The role of self-efficacy in the initiation and maintenance of physical activity

  • Mei Yee Tang

Student thesis: Phd


Background: Self-efficacy is an important determinant of physical activity. Yet it remains unclear which behaviour change techniques (BCTs) are most effective at changing self-efficacy for physical activity. This PhD thesis aimed to explore issues surrounding which individual BCTs and clusters of BCTs that are most effective in initiating and maintaining changes in self-efficacy and physical activity behaviour across different adult populations through a systematic review with meta-analysis. This thesis consists of three linked papers which examined: 1) the individual and clusters of BCTs that are most effective in initiating and maintaining changes in self-efficacy and physical activity behaviour across all adult populations, 2) the individual BCTs which are effective in initiating self-efficacy and physical activity in two clinical samples (hypertension or heart disease, and pain or arthritis), and 3) the extent of theory use in interventions and examination of BCT use across theories. Methods: One hundred and eighty randomised trials which reported changes in self-efficacy were included into the review. Intervention content was reliably coded using the BCT Taxonomy v1 by two independent coders. From the 180 randomised trials, 204 comparisons were identified for the meta-analyses and moderator analyses. Meta-regressions examined whether the presence and absence of individual BCTs and intervention characteristics were associated with effect size changes for self-efficacy and physical activity. Chi-square analyses were conducted in Journal Article Three to examine for differences in BCT use across theories. Results: In Journal Article One, lack of meaningful clustering of BCTs was found. Interventions had small but significant effects on self-efficacy for the initiation of physical activity (d=0.26; 95%CI: [0.21, 0.31]) and physical activity (d= 0.21; 95%CI: [0.17, 0.26]) across all adult populations. Small effects were also found for the maintenance of physical activity self-efficacy behaviour, and these were non-statistically significant. In Journal Article Two, the interventions had small to medium sized significant effects on the initiation of physical activity self-efficacy and behaviour in hypertension or heart disease, and pain or arthritis samples. Few BCTs were found to moderate intervention effects on self-efficacy or physical activity in either clinical sample. In Journal Article Three, theory was not used extensively in interventions. Differences in the use of BCTs were found across theories, some of which mapped onto the constructs of the adopted theoretical frameworks. Conclusions: It seems that there are no specific sets of BCTs that are effective for changing self-efficacy and physical activity across all adult populations. In addition to BCTs, there needs to be further research into how communication styles and delivery characteristics can influence intervention effectiveness. It is also important to understand how BCTs and theory can be used optimally together, as there appears to be discrepancy between what theories proposes to be effective and what empirical evidence generated by this review suggests may be effective.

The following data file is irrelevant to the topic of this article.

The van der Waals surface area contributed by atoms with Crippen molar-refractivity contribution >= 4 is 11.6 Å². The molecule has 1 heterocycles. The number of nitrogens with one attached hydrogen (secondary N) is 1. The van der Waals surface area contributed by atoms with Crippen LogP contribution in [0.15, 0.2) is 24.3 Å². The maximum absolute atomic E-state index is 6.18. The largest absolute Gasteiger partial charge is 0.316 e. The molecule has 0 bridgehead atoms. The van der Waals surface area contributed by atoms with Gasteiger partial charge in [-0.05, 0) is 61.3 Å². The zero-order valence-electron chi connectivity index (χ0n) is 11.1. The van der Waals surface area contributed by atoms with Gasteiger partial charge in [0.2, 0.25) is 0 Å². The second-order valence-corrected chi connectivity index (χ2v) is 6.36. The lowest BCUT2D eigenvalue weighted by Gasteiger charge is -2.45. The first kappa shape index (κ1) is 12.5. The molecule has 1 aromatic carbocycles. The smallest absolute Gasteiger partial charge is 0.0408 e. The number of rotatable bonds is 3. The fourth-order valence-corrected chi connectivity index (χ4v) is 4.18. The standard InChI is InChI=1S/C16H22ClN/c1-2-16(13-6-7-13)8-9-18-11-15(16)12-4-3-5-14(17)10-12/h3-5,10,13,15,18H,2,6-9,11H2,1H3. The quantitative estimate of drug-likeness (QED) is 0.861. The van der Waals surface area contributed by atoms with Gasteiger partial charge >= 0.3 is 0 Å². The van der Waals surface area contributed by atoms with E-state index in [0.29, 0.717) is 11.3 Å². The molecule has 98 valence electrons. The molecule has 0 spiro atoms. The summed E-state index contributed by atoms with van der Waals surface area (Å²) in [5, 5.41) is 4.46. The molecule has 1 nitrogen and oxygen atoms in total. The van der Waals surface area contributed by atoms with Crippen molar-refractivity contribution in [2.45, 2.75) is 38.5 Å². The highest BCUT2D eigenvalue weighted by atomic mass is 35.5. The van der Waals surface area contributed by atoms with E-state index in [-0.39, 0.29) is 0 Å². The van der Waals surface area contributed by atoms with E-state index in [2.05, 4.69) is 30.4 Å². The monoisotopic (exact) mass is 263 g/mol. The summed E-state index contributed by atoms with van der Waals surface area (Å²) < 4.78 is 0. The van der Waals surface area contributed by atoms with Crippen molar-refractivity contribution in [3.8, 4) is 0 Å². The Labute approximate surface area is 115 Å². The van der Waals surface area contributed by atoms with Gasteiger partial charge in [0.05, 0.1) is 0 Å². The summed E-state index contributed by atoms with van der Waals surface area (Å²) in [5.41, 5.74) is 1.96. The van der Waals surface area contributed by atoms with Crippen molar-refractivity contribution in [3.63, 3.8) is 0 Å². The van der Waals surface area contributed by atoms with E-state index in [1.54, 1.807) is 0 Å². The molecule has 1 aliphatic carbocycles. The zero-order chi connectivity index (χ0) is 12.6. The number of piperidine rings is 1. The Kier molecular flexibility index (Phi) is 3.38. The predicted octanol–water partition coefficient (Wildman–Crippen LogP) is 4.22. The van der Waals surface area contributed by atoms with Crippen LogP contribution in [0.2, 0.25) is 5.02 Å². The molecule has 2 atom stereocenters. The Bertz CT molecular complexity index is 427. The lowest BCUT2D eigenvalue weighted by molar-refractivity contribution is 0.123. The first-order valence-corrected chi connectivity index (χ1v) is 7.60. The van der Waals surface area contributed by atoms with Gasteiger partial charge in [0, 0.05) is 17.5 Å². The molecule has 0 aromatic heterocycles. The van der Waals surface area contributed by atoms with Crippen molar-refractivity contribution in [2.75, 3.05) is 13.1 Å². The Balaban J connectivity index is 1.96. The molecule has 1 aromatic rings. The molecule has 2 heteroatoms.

Date of Award1 Aug 2017
Original languageEnglish
Awarding Institution
  • The University of Manchester
SupervisorDebbie Smith (Supervisor), David French (Supervisor) & Jennifer Mcsharry (Supervisor)


  • Meta-analysis
  • Systematic review
  • Behaviour change
  • Self-efficacy
  • Physical activity

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